Genre(s): Magic, Drama, Romance, Fantasy
Age-Appropriateness: 14+ (Frightening imagery, blood, mild language)
Platforms: Crunchyroll, Funimation
Episodes: 27 (Including 3-episode epilogue/prequel)
TheAwersome Rating: 8.9 / 10 (Beautiful and touching)
Premise: Chise Hatori, a 15-year-old Japanese girl, was sold for five million pounds at an auction to a tall masked gentleman. Abandoned at a young age and ridiculed by her peers, she was ready to give herself to any buyer if it meant having a place to go home to. In chains and on her way to an unknown fate, she hears whispers from robed men along her path, gossiping and complaining that such a buyer got his hands on a rare “Sleigh Beggy,” one who sees and attracts spirits and fey.
Ignoring the murmurs, the mysterious man leads the girl to a study, where he reveals himself to be Elias Ainsworth—a magus. After a brief confrontation and a bit of teleportation magic, the two open their eyes to Elias’ picturesque cottage in rural England. Greeted by fairies and surrounded by weird and wonderful beings upon her arrival, these events mark the beginning of Chise’s story as the apprentice and supposed bride of the ancient magus.
TheAwersome’s Thoughts: If you’re looking to get emotionally touched almost every episode, but not quite to the cathartic crying extent of Violet Evergarden, then this is the show for you. It also happens to be everything I’ve ever wanted from the fantasy genre set in the real world. Everything supernatural in this show is based heavily in European folklore, especially with the amount of danger associated with dealing in magic, fey, and spirits.
But more than the beautiful and “accurate” depictions, The Ancient Magus’ Bride evokes strong emotions through beautiful and poignant stories and performances, exploring the intricacies of emotional growth from different perspectives.
TLDR: Traditional Fantasy meets Jane Eyre in a beautiful and touching way.
The Ancient Magus’ Bride manages time and time again to achieve truly “Magical Moments.” This doesn’t have anything to do with the literal magic at play in the story, but rather the elation and the emotion that it evokes. Those unattainable picturesque experiences that form your core memories. I found myself getting enchanted time and time again. While it does have my particular favorite flavor of traditional fantasy’s darker, unpredictable, and dangerous side, in the end that’s all really just icing on the cake for me. Bear in mind, of course, that having that alone makes it worth watching.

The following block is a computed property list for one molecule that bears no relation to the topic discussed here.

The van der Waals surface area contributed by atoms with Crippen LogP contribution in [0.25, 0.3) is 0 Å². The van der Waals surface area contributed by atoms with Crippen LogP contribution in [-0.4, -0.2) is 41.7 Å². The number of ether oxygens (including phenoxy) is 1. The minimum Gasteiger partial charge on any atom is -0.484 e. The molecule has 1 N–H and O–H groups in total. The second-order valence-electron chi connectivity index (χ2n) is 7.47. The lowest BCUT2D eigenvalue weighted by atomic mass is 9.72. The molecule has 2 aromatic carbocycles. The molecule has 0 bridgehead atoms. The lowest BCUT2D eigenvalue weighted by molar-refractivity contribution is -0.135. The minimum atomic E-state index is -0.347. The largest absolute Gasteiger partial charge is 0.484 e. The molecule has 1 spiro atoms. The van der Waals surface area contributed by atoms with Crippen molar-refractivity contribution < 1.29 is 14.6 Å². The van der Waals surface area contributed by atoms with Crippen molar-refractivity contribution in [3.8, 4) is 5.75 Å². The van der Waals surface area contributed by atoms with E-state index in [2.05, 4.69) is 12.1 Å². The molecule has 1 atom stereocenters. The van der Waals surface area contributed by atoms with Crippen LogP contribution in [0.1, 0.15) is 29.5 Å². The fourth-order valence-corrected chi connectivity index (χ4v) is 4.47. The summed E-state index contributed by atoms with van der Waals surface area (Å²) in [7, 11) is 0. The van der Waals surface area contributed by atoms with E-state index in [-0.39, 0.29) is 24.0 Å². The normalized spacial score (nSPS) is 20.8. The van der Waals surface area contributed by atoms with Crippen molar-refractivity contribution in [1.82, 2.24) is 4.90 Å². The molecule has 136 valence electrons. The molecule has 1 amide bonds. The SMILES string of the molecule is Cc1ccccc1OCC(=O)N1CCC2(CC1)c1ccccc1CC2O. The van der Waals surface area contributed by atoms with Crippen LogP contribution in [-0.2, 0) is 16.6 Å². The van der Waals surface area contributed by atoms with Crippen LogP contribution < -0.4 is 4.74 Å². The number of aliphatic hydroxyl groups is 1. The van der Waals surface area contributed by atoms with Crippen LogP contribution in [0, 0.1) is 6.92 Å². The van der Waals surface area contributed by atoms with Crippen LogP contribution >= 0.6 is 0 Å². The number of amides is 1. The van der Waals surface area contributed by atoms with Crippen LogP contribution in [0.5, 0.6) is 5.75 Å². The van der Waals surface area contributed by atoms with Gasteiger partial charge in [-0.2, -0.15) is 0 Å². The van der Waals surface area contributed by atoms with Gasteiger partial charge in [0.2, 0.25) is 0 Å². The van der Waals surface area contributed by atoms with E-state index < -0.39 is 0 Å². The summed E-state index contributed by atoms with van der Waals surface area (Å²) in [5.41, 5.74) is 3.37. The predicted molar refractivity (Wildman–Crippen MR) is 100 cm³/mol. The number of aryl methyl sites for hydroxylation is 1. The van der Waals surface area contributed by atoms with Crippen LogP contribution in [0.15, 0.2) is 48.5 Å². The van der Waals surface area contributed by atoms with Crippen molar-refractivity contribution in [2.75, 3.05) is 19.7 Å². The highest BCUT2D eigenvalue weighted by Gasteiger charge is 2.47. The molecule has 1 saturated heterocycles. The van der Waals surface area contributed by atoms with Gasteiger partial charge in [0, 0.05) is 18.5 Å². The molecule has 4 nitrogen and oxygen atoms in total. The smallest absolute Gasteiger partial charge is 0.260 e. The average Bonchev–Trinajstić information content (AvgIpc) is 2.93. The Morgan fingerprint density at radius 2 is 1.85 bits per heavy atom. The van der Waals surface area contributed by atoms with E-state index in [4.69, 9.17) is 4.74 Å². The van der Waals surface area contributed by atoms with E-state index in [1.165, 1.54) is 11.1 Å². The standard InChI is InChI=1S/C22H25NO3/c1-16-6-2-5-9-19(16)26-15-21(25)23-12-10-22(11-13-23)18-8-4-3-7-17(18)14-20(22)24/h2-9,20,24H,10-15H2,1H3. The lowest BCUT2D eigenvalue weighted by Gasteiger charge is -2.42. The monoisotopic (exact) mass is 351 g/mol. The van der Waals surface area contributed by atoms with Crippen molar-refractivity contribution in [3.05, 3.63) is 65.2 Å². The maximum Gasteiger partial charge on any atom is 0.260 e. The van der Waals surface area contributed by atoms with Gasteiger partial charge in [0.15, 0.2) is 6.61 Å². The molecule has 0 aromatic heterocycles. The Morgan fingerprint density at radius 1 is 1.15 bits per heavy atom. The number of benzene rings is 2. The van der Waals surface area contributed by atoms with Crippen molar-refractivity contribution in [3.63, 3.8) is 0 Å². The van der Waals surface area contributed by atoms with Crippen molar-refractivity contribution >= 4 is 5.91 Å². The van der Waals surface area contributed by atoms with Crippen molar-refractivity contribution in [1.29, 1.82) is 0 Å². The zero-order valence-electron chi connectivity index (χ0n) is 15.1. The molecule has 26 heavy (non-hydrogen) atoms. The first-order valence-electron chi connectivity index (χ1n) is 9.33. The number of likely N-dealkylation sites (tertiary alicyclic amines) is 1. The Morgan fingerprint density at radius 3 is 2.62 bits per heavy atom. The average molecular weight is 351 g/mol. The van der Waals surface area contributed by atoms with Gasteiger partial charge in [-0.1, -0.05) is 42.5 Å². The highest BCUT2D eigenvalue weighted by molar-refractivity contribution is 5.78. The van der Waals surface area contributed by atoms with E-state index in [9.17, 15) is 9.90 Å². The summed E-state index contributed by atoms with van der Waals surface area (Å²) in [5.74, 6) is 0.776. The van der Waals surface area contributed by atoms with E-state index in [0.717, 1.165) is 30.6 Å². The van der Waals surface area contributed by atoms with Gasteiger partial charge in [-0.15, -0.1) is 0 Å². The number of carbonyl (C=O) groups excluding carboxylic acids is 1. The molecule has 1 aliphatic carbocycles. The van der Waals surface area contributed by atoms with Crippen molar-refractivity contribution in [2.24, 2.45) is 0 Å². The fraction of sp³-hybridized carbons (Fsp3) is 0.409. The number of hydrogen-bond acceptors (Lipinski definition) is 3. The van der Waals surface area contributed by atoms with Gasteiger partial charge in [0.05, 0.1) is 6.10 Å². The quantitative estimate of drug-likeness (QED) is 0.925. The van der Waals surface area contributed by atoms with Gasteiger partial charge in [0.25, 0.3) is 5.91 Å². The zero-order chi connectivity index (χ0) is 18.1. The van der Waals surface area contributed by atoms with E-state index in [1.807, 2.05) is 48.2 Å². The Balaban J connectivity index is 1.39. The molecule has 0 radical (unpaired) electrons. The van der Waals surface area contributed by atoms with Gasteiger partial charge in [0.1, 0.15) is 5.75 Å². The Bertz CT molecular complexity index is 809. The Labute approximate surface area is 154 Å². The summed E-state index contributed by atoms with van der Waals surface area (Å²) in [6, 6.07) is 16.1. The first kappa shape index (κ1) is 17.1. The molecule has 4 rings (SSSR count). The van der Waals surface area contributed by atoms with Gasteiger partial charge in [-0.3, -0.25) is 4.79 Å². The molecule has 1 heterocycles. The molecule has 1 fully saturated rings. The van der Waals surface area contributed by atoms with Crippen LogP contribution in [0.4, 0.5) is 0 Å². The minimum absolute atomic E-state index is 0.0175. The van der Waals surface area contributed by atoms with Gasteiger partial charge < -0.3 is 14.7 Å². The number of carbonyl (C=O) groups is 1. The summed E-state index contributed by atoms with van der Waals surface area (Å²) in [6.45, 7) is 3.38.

What the Ancient Magus’ Bride offers that makes it truly stand out in my mind is its many commentaries and explorations of difficult topics. Like A Silent Voice, it doesn’t shy away from them or make them out to be overly foreboding. Topics such as self-loathing, child abuse, suicide, grieving the death of a loved one, among others are portrayed in a real way for these real topics. Intertwined with those is the ever-present human struggle of opening and being honest with yourself and others. Learning to love and take care of yourself.
This was greatly needed during a terribly painful time for us after the sudden loss of our beloved snake, Aditi, despite doing everything we could. I thought I would be writing a big piece about that but I’m still not emotionally quite ready, so that may or may not come at some point. Just know that there were some episodes that were particularly comforting and cathartic for me in that regard. Despite all the dark and terrible things that do exist in this world, there is good and beauty that’s worth taking the time to find.
The three episode Epilogue/Prequel is titled “Those Awaiting a Star,” and should be watched after the main series.